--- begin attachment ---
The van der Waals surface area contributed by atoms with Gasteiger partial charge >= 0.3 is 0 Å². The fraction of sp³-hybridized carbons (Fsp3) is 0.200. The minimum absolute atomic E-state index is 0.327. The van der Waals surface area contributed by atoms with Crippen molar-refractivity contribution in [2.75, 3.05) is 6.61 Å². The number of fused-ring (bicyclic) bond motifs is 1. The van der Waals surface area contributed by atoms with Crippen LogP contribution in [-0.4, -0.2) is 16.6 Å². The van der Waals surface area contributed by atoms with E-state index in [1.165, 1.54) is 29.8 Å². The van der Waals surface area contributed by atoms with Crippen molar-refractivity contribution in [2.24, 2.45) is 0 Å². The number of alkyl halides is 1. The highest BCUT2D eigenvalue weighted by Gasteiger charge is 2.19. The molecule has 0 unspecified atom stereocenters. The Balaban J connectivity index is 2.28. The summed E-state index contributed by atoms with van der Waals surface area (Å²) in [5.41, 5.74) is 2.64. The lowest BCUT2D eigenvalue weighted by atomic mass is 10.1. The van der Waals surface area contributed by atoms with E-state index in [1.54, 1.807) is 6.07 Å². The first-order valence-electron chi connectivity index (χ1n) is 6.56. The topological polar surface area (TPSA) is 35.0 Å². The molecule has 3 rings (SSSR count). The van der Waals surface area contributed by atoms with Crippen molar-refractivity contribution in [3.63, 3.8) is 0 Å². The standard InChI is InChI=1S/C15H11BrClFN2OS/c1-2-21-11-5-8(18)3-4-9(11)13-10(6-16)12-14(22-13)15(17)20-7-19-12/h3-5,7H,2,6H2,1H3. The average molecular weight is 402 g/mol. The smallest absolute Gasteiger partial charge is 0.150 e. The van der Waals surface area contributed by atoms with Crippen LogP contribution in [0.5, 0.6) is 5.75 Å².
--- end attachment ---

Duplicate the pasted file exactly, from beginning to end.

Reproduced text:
The van der Waals surface area contributed by atoms with Gasteiger partial charge >= 0.3 is 0 Å². The fraction of sp³-hybridized carbons (Fsp3) is 0.200. The minimum absolute atomic E-state index is 0.327. The van der Waals surface area contributed by atoms with Crippen molar-refractivity contribution in [2.75, 3.05) is 6.61 Å². The number of fused-ring (bicyclic) bond motifs is 1. The van der Waals surface area contributed by atoms with Crippen LogP contribution in [-0.4, -0.2) is 16.6 Å². The van der Waals surface area contributed by atoms with E-state index in [1.165, 1.54) is 29.8 Å². The van der Waals surface area contributed by atoms with Crippen molar-refractivity contribution in [2.24, 2.45) is 0 Å². The number of alkyl halides is 1. The highest BCUT2D eigenvalue weighted by Gasteiger charge is 2.19. The molecule has 0 unspecified atom stereocenters. The Balaban J connectivity index is 2.28. The summed E-state index contributed by atoms with van der Waals surface area (Å²) in [5.41, 5.74) is 2.64. The lowest BCUT2D eigenvalue weighted by atomic mass is 10.1. The van der Waals surface area contributed by atoms with E-state index in [1.54, 1.807) is 6.07 Å². The first-order valence-electron chi connectivity index (χ1n) is 6.56. The topological polar surface area (TPSA) is 35.0 Å². The molecule has 3 rings (SSSR count). The van der Waals surface area contributed by atoms with Crippen molar-refractivity contribution in [3.63, 3.8) is 0 Å². The standard InChI is InChI=1S/C15H11BrClFN2OS/c1-2-21-11-5-8(18)3-4-9(11)13-10(6-16)12-14(22-13)15(17)20-7-19-12/h3-5,7H,2,6H2,1H3. The average molecular weight is 402 g/mol. The smallest absolute Gasteiger partial charge is 0.150 e. The van der Waals surface area contributed by atoms with Crippen LogP contribution in [0.5, 0.6) is 5.75 Å².